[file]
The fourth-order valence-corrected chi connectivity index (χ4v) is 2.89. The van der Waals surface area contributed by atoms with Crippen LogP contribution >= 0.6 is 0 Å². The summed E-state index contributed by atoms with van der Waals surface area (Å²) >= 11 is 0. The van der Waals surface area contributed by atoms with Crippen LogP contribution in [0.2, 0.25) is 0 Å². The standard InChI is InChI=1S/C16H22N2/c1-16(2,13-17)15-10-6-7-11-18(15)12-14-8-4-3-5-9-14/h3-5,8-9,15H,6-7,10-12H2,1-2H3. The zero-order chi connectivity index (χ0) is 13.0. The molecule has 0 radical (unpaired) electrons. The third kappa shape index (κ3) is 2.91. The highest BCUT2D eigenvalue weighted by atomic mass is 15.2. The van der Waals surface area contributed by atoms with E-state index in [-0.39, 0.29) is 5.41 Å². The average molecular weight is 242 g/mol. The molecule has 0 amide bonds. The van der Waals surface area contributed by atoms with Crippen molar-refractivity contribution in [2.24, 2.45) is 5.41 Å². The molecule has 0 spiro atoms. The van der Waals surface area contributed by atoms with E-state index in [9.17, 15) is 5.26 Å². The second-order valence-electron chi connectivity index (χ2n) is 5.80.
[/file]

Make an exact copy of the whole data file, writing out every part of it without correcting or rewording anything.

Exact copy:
The fourth-order valence-corrected chi connectivity index (χ4v) is 2.89. The van der Waals surface area contributed by atoms with Crippen LogP contribution >= 0.6 is 0 Å². The summed E-state index contributed by atoms with van der Waals surface area (Å²) >= 11 is 0. The van der Waals surface area contributed by atoms with Crippen LogP contribution in [0.2, 0.25) is 0 Å². The standard InChI is InChI=1S/C16H22N2/c1-16(2,13-17)15-10-6-7-11-18(15)12-14-8-4-3-5-9-14/h3-5,8-9,15H,6-7,10-12H2,1-2H3. The zero-order chi connectivity index (χ0) is 13.0. The molecule has 0 radical (unpaired) electrons. The third kappa shape index (κ3) is 2.91. The highest BCUT2D eigenvalue weighted by atomic mass is 15.2. The van der Waals surface area contributed by atoms with E-state index in [-0.39, 0.29) is 5.41 Å². The average molecular weight is 242 g/mol. The molecule has 0 amide bonds. The van der Waals surface area contributed by atoms with Crippen molar-refractivity contribution in [2.24, 2.45) is 5.41 Å². The molecule has 0 spiro atoms. The van der Waals surface area contributed by atoms with E-state index in [9.17, 15) is 5.26 Å². The second-order valence-electron chi connectivity index (χ2n) is 5.80.